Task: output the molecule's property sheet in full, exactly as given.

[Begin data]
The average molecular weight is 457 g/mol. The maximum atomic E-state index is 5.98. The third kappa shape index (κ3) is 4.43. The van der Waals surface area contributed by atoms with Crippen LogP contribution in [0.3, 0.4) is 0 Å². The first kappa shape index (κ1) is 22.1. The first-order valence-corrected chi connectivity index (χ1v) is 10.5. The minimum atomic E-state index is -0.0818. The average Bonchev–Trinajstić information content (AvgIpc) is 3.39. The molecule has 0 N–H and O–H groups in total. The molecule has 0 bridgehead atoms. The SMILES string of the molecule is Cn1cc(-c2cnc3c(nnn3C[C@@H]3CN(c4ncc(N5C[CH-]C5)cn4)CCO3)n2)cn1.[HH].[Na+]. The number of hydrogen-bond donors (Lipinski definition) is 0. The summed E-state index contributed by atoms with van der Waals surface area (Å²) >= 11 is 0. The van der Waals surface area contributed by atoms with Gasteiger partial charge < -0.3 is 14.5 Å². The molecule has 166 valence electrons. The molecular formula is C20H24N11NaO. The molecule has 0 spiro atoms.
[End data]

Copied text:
The average molecular weight is 457 g/mol. The maximum atomic E-state index is 5.98. The third kappa shape index (κ3) is 4.43. The van der Waals surface area contributed by atoms with Crippen LogP contribution in [0.3, 0.4) is 0 Å². The first kappa shape index (κ1) is 22.1. The first-order valence-corrected chi connectivity index (χ1v) is 10.5. The minimum atomic E-state index is -0.0818. The average Bonchev–Trinajstić information content (AvgIpc) is 3.39. The molecule has 0 N–H and O–H groups in total. The molecule has 0 bridgehead atoms. The SMILES string of the molecule is Cn1cc(-c2cnc3c(nnn3C[C@@H]3CN(c4ncc(N5C[CH-]C5)cn4)CCO3)n2)cn1.[HH].[Na+]. The number of hydrogen-bond donors (Lipinski definition) is 0. The summed E-state index contributed by atoms with van der Waals surface area (Å²) >= 11 is 0. The van der Waals surface area contributed by atoms with Gasteiger partial charge < -0.3 is 14.5 Å². The molecule has 166 valence electrons. The molecular formula is C20H24N11NaO. The molecule has 0 spiro atoms.